After viewing the two primary sites for governing the United Kingdom, we were led into St. Stephen's Hall. It is now an entrance gallery, but it is also the site of the original House of Commons. This is the area where, according to our guide, Benjamin Franklin appealed to the British government for independence. The House of Commons as it exists today is an almost exact replica of the original, which was bombed in the blitz during World War II. It's a shame that it was damaged, but at the same time the new layout seems like it would be more convenient for running the government. The House of Commons now runs parallel to the House of Lords, rather than perpendicular to it. It has a certain symmetry, I think.

Our exit from Parliament was through Westminster Hall, which once housed the Courts of Justice. It was surreal to think that we were standing on the site where famous and infamous alike had stood to face their fates. William Wallace, of Braveheart fame, St. Thomas More and Charles I were all tried in this location. Interestingly enough, all were put to death. I'd hate to draw any conclusions about the British system of justice from this circumstance! It was a fascinating and new experience, to view the center of a foreign government. Although the two systems are quite different, there are some significant similarities as well.

Thursday, 12 July 2007

The British Library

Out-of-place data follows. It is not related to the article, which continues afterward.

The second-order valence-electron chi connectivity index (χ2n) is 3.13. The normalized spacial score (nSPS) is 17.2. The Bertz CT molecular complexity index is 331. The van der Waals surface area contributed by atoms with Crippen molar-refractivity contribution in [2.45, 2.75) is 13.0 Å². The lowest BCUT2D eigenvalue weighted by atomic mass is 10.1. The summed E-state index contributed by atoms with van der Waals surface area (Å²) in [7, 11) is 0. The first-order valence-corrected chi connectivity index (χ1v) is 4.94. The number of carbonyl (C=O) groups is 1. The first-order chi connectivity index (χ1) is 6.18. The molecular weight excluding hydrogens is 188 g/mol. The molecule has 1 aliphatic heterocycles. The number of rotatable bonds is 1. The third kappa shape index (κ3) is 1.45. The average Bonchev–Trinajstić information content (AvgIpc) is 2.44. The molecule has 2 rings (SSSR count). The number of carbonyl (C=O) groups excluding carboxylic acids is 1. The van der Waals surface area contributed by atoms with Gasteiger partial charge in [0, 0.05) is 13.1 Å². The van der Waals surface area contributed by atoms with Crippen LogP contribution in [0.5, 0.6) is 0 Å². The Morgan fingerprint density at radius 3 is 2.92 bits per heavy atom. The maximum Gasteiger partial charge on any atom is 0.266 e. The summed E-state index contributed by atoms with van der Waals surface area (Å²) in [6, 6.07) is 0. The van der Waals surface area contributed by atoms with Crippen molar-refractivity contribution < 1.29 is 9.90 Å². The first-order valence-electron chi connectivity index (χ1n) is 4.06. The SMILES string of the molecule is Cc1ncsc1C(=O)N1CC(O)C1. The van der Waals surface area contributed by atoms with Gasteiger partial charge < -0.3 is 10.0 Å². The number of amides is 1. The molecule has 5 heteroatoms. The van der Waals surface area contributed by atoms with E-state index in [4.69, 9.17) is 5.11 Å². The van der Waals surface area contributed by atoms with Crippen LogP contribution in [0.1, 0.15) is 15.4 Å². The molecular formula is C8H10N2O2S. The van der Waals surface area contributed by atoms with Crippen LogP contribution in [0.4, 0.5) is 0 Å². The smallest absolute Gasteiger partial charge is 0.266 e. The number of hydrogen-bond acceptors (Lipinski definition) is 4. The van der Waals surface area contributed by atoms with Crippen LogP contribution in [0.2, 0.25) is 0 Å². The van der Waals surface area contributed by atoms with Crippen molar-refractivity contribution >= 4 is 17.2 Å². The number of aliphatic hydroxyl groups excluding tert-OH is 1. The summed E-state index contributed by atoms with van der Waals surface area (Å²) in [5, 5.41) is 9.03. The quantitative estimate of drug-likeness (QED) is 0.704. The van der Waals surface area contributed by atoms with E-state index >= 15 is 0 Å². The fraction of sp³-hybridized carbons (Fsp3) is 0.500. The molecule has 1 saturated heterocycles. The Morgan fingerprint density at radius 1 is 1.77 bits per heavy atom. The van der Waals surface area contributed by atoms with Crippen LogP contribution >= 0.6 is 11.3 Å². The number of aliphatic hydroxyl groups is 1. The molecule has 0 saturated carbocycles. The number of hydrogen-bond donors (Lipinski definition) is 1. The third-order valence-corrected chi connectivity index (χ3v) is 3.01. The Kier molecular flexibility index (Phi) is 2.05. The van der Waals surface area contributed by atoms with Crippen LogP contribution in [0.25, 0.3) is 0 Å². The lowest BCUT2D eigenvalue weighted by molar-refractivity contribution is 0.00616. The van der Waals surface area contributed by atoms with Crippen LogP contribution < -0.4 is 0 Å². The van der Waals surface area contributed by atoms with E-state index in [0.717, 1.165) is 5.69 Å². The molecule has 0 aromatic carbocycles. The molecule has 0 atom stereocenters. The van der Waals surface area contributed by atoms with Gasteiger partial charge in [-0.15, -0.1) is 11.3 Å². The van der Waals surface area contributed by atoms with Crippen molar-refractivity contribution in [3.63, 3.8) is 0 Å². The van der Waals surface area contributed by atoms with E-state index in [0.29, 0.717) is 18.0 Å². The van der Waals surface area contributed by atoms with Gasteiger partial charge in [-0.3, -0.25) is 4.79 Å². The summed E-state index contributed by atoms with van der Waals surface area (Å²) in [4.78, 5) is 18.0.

Today we visited the British Library, and it was one of the coolest places I've ever been. The building is massive, and the stacks aren't even visible from outside! There are four floors of stacks housed beneath the piazza, holding over 35 million items. These are just the items housed at this location. The library hold more than 174 million items in its collection, and the shelving to hold them grows at a rate of approximately 8 miles per year, so much of the collection is housed off-site. Our guide, a librarian at the British Library, informed us that when the library was moved from the British Museum to its current location, it involved moving 140 million items over six years. He called it "the largest move in history." Certainly, moving this collection of ancient, precious, and one-of-a-kind holdings had to have been a labor-intensive, expensive and nerve-wracking undertaking. One of the most noticeable items in the entrance hall is the book bench, pictured above. Our guide explained to us that the book symbolizes learning and wisdom, while the ball and chain symbolizes the necessity of preservation. I like this thought very much, and have developed an attachment to the bench. I wonder if it's possible to have a copy made...?